The evaluation was based on the recipients'' demographic data, type of dialysis performed before transplantation (hemodialysis, peritoneal or conservative scheme), time on dialysis, baseline disease, donor type (live or deceased). In the case of a deceased donor, the donor''s cause of death and age were investigated. The total time of cold ischemia was also considered.


We also collected data on the immunosuppression used at the time of transplantation, considering the combinations: antimetabolic; cyclosporine with antimetabolic; tacrolimus with antimetabolic and tacrolimus with mTOR inhibitors (imTOR). All schedules were associated with prednisone. Azathioprine or mycophenolate were considered for antimetabolics. For mTOR inhibitors: everolimus or sirolimus.

For induction therapy, we considered basiliximab or thymoglobulin, or nothing at all was considered. The basiliximab dose was 20 mg intravenously on the day of transplantation (D0), during intraoperative and a second dose of 20 mg on D4. For thymoglobulin, we used the total dose of 4.5 mg/kg.

All organs were preserved in Eurocollins solution and no infusion machines were used.


The number of acute rejection episodes in the first 6 months, the incidence of cytomegalovirus infections, the number of urological complications and the incidence of diabetes after transplantation were evaluated for each patient.

No protocol biopsies were performed, which indication was guided by the clinical presentation, among the main ones: no graft function in the first 7-10 days after renal transplantation, worsening of renal function without an identifiable factor, proteinuria > 1g, clinical suspicion of viral infection (cytomegalovirus, polyomavirus).

As far as urological complications were concerned, we considered: arterial and venous thromboses, renal artery stenosis, lymphocele, urinary fistula and hydronephrosis.

For cytomegalovirus (CMV), disease was considered in the first two periods due to the absence of a diagnostic method of infection by PCR or antigenemia. In this period, the diagnosis was made by biopsy of the affected organ with an immunohistochemical study after clinical suspicion.

The diagnosis of infection was only possible in the after standardization of the pp65 antigenemia test in the year 2012. A positive antigenemia greater than two cells was considered a CMV infection.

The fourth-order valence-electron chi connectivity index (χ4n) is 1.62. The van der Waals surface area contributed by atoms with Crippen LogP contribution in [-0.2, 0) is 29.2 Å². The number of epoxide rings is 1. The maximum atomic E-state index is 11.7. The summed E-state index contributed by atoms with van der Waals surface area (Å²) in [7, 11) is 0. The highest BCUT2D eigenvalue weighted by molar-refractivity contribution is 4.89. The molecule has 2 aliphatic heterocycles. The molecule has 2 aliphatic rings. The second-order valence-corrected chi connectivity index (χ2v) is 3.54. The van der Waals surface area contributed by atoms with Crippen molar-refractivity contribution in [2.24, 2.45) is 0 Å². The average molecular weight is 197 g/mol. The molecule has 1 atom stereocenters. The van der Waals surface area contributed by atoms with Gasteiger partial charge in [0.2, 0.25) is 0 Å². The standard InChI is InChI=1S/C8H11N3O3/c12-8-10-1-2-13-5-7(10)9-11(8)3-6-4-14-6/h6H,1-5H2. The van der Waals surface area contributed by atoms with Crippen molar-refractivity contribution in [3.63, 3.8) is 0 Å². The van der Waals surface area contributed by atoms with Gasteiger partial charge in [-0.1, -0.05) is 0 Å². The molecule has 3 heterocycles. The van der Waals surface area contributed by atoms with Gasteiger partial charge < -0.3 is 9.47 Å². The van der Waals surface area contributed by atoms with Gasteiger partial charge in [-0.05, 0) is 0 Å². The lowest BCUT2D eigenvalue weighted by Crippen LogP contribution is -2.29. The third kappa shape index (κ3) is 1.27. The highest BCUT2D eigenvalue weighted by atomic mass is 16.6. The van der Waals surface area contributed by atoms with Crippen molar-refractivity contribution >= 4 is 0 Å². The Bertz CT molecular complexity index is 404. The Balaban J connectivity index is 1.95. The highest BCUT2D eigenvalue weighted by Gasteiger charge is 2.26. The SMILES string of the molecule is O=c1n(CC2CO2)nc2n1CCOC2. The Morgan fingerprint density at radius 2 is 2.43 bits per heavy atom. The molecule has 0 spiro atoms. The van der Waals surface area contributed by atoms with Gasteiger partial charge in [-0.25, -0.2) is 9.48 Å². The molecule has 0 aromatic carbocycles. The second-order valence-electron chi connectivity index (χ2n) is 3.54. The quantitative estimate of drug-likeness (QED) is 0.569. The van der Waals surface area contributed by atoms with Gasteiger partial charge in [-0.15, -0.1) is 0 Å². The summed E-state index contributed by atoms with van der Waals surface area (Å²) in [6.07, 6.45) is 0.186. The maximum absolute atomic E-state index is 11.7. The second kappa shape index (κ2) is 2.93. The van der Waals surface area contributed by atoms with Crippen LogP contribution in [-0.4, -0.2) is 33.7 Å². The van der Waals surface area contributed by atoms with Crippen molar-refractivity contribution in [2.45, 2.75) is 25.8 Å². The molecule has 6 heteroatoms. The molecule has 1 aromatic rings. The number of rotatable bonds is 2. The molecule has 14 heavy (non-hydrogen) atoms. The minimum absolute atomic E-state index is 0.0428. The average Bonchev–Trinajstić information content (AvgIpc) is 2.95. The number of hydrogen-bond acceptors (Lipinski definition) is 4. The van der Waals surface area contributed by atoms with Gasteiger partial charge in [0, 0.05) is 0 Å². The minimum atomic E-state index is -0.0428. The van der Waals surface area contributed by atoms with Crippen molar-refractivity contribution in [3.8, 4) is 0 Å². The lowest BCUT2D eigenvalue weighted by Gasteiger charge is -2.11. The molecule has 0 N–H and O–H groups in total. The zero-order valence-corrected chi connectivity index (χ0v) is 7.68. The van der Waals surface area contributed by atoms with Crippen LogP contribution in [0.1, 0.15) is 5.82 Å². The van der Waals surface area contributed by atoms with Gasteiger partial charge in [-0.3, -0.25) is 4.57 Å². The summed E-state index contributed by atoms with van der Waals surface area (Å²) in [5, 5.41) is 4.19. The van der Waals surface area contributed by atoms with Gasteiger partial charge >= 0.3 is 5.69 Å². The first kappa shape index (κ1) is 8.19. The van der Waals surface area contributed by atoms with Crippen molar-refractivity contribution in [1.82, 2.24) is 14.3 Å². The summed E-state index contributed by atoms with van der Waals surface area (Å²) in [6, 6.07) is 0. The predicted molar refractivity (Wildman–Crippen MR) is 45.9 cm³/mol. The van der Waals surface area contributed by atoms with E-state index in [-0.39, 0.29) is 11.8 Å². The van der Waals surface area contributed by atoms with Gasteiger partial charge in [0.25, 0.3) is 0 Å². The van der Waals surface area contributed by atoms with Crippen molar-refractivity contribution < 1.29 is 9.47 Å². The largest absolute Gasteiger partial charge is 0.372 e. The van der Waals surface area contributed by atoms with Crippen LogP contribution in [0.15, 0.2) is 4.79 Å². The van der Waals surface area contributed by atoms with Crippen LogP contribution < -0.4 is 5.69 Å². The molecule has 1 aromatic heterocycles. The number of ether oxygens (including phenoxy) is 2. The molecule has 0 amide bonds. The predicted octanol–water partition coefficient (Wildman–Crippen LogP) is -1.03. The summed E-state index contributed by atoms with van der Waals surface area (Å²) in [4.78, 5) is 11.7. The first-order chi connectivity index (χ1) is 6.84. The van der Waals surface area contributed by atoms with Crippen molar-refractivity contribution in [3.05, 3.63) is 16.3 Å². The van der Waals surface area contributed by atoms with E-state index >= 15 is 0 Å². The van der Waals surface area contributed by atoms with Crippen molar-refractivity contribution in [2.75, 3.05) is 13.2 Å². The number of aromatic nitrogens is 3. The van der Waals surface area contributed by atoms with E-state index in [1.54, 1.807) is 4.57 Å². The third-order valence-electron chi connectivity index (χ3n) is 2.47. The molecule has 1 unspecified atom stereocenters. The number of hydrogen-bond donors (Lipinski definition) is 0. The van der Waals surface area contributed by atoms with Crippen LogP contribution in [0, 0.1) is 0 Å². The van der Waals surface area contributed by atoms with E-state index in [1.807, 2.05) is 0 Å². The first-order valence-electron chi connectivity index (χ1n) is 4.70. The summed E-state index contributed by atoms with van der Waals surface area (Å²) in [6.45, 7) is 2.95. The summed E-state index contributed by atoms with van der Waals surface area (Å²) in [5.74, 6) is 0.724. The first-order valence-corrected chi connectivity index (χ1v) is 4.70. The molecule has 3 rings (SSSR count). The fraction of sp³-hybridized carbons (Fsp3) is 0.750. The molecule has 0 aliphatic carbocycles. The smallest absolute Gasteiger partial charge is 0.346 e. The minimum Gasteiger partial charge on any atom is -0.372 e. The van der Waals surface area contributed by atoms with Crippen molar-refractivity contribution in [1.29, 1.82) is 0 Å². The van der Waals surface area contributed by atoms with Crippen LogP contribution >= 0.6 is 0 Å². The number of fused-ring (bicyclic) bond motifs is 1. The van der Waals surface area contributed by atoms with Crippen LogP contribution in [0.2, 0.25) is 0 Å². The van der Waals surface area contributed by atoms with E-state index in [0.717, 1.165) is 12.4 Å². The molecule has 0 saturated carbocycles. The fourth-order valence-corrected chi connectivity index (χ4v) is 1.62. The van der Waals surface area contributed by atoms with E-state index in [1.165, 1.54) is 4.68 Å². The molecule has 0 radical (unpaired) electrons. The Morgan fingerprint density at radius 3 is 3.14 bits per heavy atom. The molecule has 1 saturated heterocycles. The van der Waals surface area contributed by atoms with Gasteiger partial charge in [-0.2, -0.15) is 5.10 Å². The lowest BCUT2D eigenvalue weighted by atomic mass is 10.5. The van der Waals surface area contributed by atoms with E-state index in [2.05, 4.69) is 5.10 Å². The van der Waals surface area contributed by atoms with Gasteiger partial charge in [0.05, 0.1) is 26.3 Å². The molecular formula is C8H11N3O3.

Thus, the diagnosis of CMV disease was performed in the first and second periods by biopsy of the affected organ, showing viral inclusion with confirmation by immunohistochemistry. From the third period (2012), the diagnosis of CMV infection was performed by positive antigenemia, and the diagnosis of disease was maintained by biopsy of the affected organ.

The occurrence of graft function delay was evaluated in deceased donors and considered as the need for hemodialysis in the first week.

Deaths and graft losses were recorded, considering death for the general population (living and deceased donor).


The Kolmogorov-Smirnov (KS) normality test was performed in order to separate the continuous variables into parametric and non-parametric variables. The analysis of the means of the variables with normal distribution in the four groups under study was made through variance (one-way ANOVA) analysis, assuming equal variances between the groups. For the subanalysis of the groups, the Bonferroni post-test was used. For non-parametric variables, the Kruskal-Wallis variance analysis was used. To compare subgroups we used the Dunn''s post-test. To analyze categorical variables, we used the chi-square test. Survival curves were constructed using the Kaplan-Maier method and compared by the log-rank test. For graft survival, death was considered a cause of loss. Cox''s multivariate analysis was performed, with graft survival as the outcome. The Forward Stepwise selection method was used. The most significant variables were considered in the univariate model and included in the model: age of the recipient, baseline disease, reactivity panel, type of donor (live or deceased), donor age, cold ischemia time, graft function delay, rejection, cytomegalovirus, urological complications, post-transplant diabetes, induction therapy and baseline immunosuppression.